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Sunday, June 18, 2006

Discovering Americas - Beyond the Ocean of Darkness and Fog

by Motiur Rahman

Evidence has emerged that suggests Muslims from Spain and West Africa arrived to the Americas at least five centuries before Columbus. It has been recorded that during the rule of the Ummayyed Caliph Abdul-Rahman III (929-961 CE), Muslims of African origin sailed westward from the Spanish port of DELBA(Palos) into the "Ocean of darkness and fog". They returned after a long absence with much booty from a "strange and curious land". Khashkhash Ibn Saeed, the first explorer?

The Muslim historian and geographer ABUL-HASSAN ALI IBN AL-HUSSAIN AL-MASUDI (871-957 CE) wrote in his book Muruj adh-dhahab wa maadin aljawhar (The meadows of gold and quarries of jewells) that during the rule of the Muslim caliph of Spain Abdullah Ibn Mohammad(888-912 CE), a Muslim navigator, Khashkhash Ibn Saeed Ibn Aswad, from Cordoba, Spain sailed from Delba (Palos) in 889 CE, crossed the Atlantic, reached an unknown territory(ard majhoola) and returned with fabulous treasures. In Al-Masudi's map of the world there is a large area in the ocean of darkness and fog which he referred to as the unknown territory (Americas).

The Muslim historian ABU BAKR IBN UMAR AL-GUTIYYA narrated that during the reign of the Muslim caliph of Spain, Hisham II (976-1009CE), Ibn Farrukh, of Granada, sailed from Kadesh (February 999CE) into the Atlantic, landed in Gando (Great Canary islands) visiting King Guanariga, and continued westward where he saw and named two islands, Capraria and Pluitana. He arrived back in Spain in May 999 CE.

The famous Muslim geographer and cartographer AL-SHARIF AL-IDRISI (1099- 1166CE) wrote in his famous book Nuzhat al-mushtaq fi ikhtiraq al-afaq (Excursion of the longing one in crossing horizons) that a group of seafarers (from North Africa) sailed into the sea of darkness and fog (The Atlantic ocean) from Lisbon (Portugal), in order to discover what was in it and what extent were its limits. They finally reached an island that had people and cultivation...on the fourth day, a translator spoke to them in the Arabic language.

The journey of Shaikh ZAYN EDDINE ALI BEN FADHEL AL-MAZANDARANI across the Atlantic has been well-documented. His journey started from Tarfaya (South Morocco) during the reign of the Marinid King Abu-Yacoub Sidi Youssef (1286-1307CE) to Green Island in the Caribbean sea in 1291 CE (690 HE).

In his famous book Massaalik al-absaar fi mamaalik al-amsaar (The pathways of sights in the provinces of kingdoms) CHIHAB AD-DINE ABU-L-ABBAS AHMAD BEN FADHL AL-UMARI (1300-1384CE/700-786HE) described in detail the geographical explorations beyond the ‘sea of fog’ or what is now known as the Atlantic.

The Mandinka monarch of Mali, Sultan MANSU KANKAN MUSA (1312-1337 CE) stated that his brother, sultan Abu Bakari I (1285-1312CE) had undertaken two expeditions into the Atlantic ocean. Failing to return from the second voyage of 1311 CE, he became sultan of the empire.

Christopher Columbus

Five hundred years later Chrisitopher Columbus sailed from Palos (Delba) in Spain. He was bound for GOMERA (Canary Islands), Gomera in Arabic means 'small firebrand'. Columbus wrote in his papers that on Monday, October 21,1492 CE while his ship was sailing near Gibara on the north-east coast of Cuba, he saw a mosque on top of a beautiful mountain. The ruins of mosques and minarets with inscriptions of Quranic verses have been discovered in Cuba,Mexico,Texas and Nevada.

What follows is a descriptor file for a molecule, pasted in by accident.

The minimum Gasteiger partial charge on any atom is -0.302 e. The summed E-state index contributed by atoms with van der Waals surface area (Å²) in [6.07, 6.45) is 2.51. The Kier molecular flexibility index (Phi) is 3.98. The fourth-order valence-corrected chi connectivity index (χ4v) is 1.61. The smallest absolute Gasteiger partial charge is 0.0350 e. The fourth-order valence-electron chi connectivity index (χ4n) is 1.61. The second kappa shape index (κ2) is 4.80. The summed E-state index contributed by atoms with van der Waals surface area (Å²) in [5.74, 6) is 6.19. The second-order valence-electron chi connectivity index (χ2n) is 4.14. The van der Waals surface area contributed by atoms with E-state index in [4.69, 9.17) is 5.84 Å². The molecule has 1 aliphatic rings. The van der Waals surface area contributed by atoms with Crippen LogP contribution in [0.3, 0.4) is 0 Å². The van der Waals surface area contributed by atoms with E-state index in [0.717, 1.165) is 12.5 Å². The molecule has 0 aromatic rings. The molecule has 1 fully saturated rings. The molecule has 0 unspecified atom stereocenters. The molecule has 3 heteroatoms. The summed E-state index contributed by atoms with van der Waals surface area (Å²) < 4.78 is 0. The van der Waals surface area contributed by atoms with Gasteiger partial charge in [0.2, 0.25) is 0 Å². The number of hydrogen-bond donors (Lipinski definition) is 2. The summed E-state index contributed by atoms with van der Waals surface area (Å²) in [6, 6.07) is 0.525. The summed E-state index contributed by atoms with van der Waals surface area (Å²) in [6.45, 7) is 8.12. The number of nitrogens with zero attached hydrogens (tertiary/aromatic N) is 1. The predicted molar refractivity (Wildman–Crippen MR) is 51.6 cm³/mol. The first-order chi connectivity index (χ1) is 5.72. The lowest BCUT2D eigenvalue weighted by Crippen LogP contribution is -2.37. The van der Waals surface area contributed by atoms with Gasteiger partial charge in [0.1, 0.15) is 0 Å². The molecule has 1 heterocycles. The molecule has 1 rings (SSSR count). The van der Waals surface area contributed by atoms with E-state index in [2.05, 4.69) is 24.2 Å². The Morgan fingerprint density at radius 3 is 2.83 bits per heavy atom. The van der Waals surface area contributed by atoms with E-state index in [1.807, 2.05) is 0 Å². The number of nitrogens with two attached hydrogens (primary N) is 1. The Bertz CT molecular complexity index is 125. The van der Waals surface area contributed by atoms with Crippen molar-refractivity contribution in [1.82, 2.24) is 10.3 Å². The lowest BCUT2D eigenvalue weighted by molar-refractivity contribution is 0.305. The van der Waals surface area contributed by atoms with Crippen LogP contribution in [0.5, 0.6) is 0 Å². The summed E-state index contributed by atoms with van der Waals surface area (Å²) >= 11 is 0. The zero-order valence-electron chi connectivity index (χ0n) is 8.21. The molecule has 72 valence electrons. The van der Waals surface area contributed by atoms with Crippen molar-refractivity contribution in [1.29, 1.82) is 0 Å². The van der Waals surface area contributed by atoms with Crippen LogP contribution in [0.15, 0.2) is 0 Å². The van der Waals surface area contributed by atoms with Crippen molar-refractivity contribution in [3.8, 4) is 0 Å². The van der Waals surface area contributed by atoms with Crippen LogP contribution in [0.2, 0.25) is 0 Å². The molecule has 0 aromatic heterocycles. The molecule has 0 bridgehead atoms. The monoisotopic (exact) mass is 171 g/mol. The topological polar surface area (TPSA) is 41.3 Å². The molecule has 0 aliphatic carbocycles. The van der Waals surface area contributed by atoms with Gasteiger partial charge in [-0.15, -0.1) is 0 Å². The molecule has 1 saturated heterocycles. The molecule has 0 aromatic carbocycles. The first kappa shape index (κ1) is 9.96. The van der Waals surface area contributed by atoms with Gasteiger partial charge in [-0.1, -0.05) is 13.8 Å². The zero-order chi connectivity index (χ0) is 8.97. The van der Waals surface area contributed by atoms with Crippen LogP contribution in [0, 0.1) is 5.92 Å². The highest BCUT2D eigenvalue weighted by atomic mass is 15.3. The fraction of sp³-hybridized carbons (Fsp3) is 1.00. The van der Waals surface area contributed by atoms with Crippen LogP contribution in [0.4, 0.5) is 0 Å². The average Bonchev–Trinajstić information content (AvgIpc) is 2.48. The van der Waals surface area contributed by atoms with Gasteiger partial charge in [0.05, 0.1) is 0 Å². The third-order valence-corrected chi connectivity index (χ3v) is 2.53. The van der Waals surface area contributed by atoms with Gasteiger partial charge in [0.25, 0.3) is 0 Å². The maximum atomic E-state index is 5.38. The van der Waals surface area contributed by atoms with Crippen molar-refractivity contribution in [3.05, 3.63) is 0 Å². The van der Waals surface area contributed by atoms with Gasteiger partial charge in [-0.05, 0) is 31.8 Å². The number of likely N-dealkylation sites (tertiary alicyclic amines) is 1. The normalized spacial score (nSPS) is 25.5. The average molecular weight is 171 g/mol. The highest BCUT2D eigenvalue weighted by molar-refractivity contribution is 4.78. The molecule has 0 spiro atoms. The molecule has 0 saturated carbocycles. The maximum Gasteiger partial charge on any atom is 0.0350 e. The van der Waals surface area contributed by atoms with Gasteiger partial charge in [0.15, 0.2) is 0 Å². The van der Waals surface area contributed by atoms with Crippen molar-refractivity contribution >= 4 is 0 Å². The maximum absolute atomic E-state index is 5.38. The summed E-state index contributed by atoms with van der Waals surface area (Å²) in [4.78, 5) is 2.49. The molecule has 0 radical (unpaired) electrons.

On October 12, 1492 CE, Columbus landed on a little island in the Bahamas that was called GUANAHANI by the natives, which was renamed SAN SALVADOR by Columbus. GUANAHANI is derived from the combination of Mandinka and modified Arabic words. GUANA (IKHWANA) means 'brothers' and HANI is an Arabic name.Therefore the original name of the island was 'HANI BROTHERS'.

In Honduras, at the time of Columbus lived a tribe of Muslim natives known as ALMAMY. In Mandinka and Arabic languages, ALMAMY was the designation of "AL-IMAM"or "AL-IMAMU", the leader of the prayer, or in some cases, the chief of the community, or even possibly a member of the Imami Muslim community.

During his second voyage, the indians of ESPANOLA (Haiti) told Columbus that black people had been to the island before his arrival. Columbus was presented with the spears of these African muslims. These weapons were tipped with a yellow metal that the indians called GUANIN, a word of West African derivation meaning 'gold alloy'. Oddly enough, it is related to the Arabic word 'GHINAA' which means 'WEALTH'. Some of these GUANINES were brought back to Spain and found to be 18 parts gold, 6 parts silver, and 8 parts copper, the same ratio as the metal produced in Guinea.

In 1498 CE, on his third voyage, Columbus landed in Trinidad. There, his crew discovered natives using colorful handkerchiefs of symmetrically woven cotton resembling the headdresses and loinclothes of Guinea in their colors, style and function. Columbus refered to them as ALMAYZARS – in Arabic stands for 'wrapper','cover','apron' – belonged to the Moors imported from west Africa (Guinea) into Morocco, Spain and Portugal. There were many similarities between the clothing of these natives with the Moors. His son Ferdinand Columbus called the native cotton garments 'breechclothes of the same design and cloth as the shawls worn by the Moorish women of Granada'.

Muslim Americas

According to recent population survey carried out in 2003, it is estimated that there are over 3 million Muslims across South America, accounting for about 0.57% of the total population. In North America meanwhile, there is about just under 7 million Muslims accounting for more than 2% of the total population.


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